Sometimes, as someone who investigates reports of strange creatures, I find myself chasing not just unknown animals, such as Bigfoot and the Loch Ness Monster, but also regular animals seen in distinctly out-of-place environments. Britain, for example, has reportedly been the home to a whole variety of big-cats for years – maybe even for centuries. However, such beasts are most certainly not indigenous to the British Isles, and have no reason to be roaming the country either. Yet, apparently, they are. Kangaroos, wallabies, crocodiles, giant snakes and many more exotic beasts have also all been reported across Britain – and, again, none of which are native to the country. So: where did they come from?
I don’t claim to be in a position to resolve the entire puzzle of Britain’s out-of-place animals; however, I may be able to shed some light on why so many out-of-place beasts have been seen in and around a large area of woodland in central England called the Cannock Chase. And it all revolves around a man named Dr. John Kerr Butter. More than a century ago, the good doctor was both a resident of the English town of Cannock, Staffordshire and a keen and renowned zoologist.
Indeed, it is a little-known – and truly startling – fact that Butter possessed a highly impressive collection of exotic animals that were housed at his place of residence on the town’s Wolverhampton Road, and which astonishingly enough included giraffes, monkeys, elephants, ostriches, emus, geese, kangaroos, and a Madagascan cat-like creature called a Fossa that is related to the Mongoose. Butter had even tamed a wild ocelot that he kept on his property, a certainly considerable feat that justifiably earned him the distinction of being made a Fellow of the Royal Zoological Society. Somewhat amusingly, Butter would regularly make house-calls to his patients sat atop a trap that would be wildly pulled around the town of Cannock by a fully-grown zebra! And for those patients that were able to make it to his surgery, they would invariably be greeted by Antony, the doctor’s favorite pet monkey.
Interestingly, Butter was also a recognized expert on big cats, and he provided regular animal welfare for the varied traveling menageries that visited the town of Cannock, as well as the surrounding towns and villages. In addition, Dr. Butter was a devoted collector of strange artifacts, which included bear-skins, an ink-stand constructed from the jaw of an alligator, and countless jars full of preserved animal organs. But there is still more to come; much more, in fact.
On one occasion Dr. Butter went to do battle: namely, at the turn of the twentieth century in the Boer War. And it is a known and verifiable fact that at least some of his animals did disappear from his property during this particular period when he was far away from home. Moreover, at the outbreak of the First World War in 1914, all of Dr. Butter’s animals promptly vanished – as a direct result of the nation’s dwindling food supplies, something which ensured an unfortunate lack of adequate sustenance for Butter’s ever-over-flowing menagerie. Notably, there is no record whatsoever of what happened to the doctor’s huge and varied collection of exotic beasts in this crucial period of British zoological (and perhaps even cryptozoological) history.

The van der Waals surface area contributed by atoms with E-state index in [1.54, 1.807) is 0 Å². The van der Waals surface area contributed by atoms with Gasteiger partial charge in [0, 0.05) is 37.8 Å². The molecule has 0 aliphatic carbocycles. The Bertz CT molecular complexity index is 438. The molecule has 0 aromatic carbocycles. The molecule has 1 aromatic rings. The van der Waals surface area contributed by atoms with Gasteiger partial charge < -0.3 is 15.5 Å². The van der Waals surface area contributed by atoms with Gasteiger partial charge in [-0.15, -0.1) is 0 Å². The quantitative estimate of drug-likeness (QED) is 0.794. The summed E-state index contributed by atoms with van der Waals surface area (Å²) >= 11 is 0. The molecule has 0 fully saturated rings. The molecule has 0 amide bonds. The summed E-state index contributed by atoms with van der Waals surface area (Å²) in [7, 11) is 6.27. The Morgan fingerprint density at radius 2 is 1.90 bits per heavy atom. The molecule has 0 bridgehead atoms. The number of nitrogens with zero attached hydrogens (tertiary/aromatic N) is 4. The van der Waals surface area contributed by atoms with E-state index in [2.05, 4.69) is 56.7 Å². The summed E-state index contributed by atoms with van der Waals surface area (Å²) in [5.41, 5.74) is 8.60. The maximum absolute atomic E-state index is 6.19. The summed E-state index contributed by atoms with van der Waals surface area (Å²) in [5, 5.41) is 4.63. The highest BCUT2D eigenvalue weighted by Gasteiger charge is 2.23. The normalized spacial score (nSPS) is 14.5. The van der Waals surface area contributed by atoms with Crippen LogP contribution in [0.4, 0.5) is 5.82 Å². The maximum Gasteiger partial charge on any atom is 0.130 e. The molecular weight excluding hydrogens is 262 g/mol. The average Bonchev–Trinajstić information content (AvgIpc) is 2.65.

Is it possible that Dr. Butter – who was an undoubted, life-long animal lover – secretly released his beloved beasts back into the wild, perhaps on a dark night, when the prying eyes of the town-folk of Cannock would no longer be upon him? Needless to say, of course, if a fully-grown elephant or a zebra were roaming the wilder parts of Staffordshire in the early part of the twentieth century, we surely would have heard about it long ago! Therefore, it seems safe to assume that these creatures, at least, found new homes in local zoos or perhaps in traveling circuses. But, it is an undeniable fact that the Cannock Chase has for decades been the reported home of large cats and kangaroos, or possibly wallabies - animals that most assuredly were housed at the doctor’s property on Cannock’s Wolverhampton Road.
The possibility that at least some of today’s creatures roaming the area might very well be the direct descendants of those same animals lovingly kept and cared for by Dr. Butter – who may very well have wished them their freedom, rather than risk having them destroyed – must rank highly, even if some prefer to dismiss such admittedly fantastic and controversial ideas. And what was the fate of Antony, the doctor’s favorite monkey? Certainly, no-one knows. If Antony was also released into the wilds of Staffordshire, too, it's not too fantastic to suggest that Butter had released other, somewhat similar creatures – chimpanzees, perhaps, which Butter actually owned for a brief period – into some of the dark woods and forests of the area in earlier times, and that they have been secretly breeding and living in stealth ever since? If so, perhaps they are responsible for some of the many and varied sightings of hairy, ape-like creatures in the Cannock Chase woods today.
Admittedly, this is a purely hypothetical scenario (and, some might say, a wholly outlandish and over-the-top scenario, too). And, there is certainly no hard data at all to prove or disprove anything of substance on this particular issue – beyond the undeniable fact that from the latter part of the 1800s to the early years of the 20th Century, distinctly exotic animals from all across the world were kept at a location not at all far from where, today, countless reports of encounters with out-of-place animals are reported. But, if Dr. John Kerr Butter was in any way responsible for the many and varied beasts seen in the woods of the Cannock Chase today, it seems he took his strange secrets to the grave with him when he died – in his mid-sixties – in 1920.